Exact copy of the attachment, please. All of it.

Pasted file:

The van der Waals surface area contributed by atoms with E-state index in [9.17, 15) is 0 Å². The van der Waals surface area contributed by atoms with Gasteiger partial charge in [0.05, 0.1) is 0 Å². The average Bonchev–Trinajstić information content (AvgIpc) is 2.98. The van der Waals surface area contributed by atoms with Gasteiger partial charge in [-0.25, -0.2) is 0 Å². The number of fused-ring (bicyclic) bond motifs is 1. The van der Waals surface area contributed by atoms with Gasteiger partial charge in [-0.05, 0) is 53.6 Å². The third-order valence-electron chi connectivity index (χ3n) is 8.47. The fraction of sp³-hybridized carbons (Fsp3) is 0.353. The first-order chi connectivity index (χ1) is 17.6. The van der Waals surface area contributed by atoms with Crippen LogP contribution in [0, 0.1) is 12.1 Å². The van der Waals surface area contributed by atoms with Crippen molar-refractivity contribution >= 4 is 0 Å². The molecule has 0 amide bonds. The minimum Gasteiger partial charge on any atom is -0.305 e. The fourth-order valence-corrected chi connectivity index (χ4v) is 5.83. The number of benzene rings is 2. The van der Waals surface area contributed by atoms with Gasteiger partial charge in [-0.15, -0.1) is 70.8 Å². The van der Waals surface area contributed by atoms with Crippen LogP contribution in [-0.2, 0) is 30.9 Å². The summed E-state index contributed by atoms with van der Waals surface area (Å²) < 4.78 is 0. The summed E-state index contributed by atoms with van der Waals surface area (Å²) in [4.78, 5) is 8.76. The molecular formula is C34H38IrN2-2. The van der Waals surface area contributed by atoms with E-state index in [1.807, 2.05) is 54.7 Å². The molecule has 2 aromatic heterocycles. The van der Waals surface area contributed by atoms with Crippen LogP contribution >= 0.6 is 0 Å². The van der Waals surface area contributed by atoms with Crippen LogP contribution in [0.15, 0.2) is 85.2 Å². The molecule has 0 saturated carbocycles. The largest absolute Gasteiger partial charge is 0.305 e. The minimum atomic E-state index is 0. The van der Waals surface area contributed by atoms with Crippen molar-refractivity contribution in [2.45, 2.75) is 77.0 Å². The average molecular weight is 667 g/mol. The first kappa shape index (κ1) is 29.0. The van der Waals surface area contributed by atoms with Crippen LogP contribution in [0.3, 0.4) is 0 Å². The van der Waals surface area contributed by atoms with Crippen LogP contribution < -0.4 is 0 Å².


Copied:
The van der Waals surface area contributed by atoms with E-state index in [9.17, 15) is 0 Å². The van der Waals surface area contributed by atoms with Gasteiger partial charge in [0.05, 0.1) is 0 Å². The average Bonchev–Trinajstić information content (AvgIpc) is 2.98. The van der Waals surface area contributed by atoms with Gasteiger partial charge in [-0.25, -0.2) is 0 Å². The number of fused-ring (bicyclic) bond motifs is 1. The van der Waals surface area contributed by atoms with Gasteiger partial charge in [-0.05, 0) is 53.6 Å². The third-order valence-electron chi connectivity index (χ3n) is 8.47. The fraction of sp³-hybridized carbons (Fsp3) is 0.353. The first-order chi connectivity index (χ1) is 17.6. The van der Waals surface area contributed by atoms with Crippen LogP contribution in [0, 0.1) is 12.1 Å². The van der Waals surface area contributed by atoms with Crippen molar-refractivity contribution >= 4 is 0 Å². The molecule has 0 amide bonds. The minimum Gasteiger partial charge on any atom is -0.305 e. The fourth-order valence-corrected chi connectivity index (χ4v) is 5.83. The number of benzene rings is 2. The van der Waals surface area contributed by atoms with Gasteiger partial charge in [-0.15, -0.1) is 70.8 Å². The van der Waals surface area contributed by atoms with Crippen LogP contribution in [-0.2, 0) is 30.9 Å². The summed E-state index contributed by atoms with van der Waals surface area (Å²) < 4.78 is 0. The summed E-state index contributed by atoms with van der Waals surface area (Å²) in [4.78, 5) is 8.76. The molecular formula is C34H38IrN2-2. The van der Waals surface area contributed by atoms with E-state index in [1.807, 2.05) is 54.7 Å². The molecule has 2 aromatic heterocycles. The van der Waals surface area contributed by atoms with Crippen LogP contribution >= 0.6 is 0 Å². The van der Waals surface area contributed by atoms with Crippen LogP contribution in [0.15, 0.2) is 85.2 Å². The molecule has 0 saturated carbocycles. The largest absolute Gasteiger partial charge is 0.305 e. The minimum atomic E-state index is 0. The van der Waals surface area contributed by atoms with Crippen molar-refractivity contribution in [2.45, 2.75) is 77.0 Å². The average molecular weight is 667 g/mol. The first kappa shape index (κ1) is 29.0. The van der Waals surface area contributed by atoms with Crippen LogP contribution in [0.3, 0.4) is 0 Å². The van der Waals surface area contributed by atoms with Crippen LogP contribution < -0.4 is 0 Å².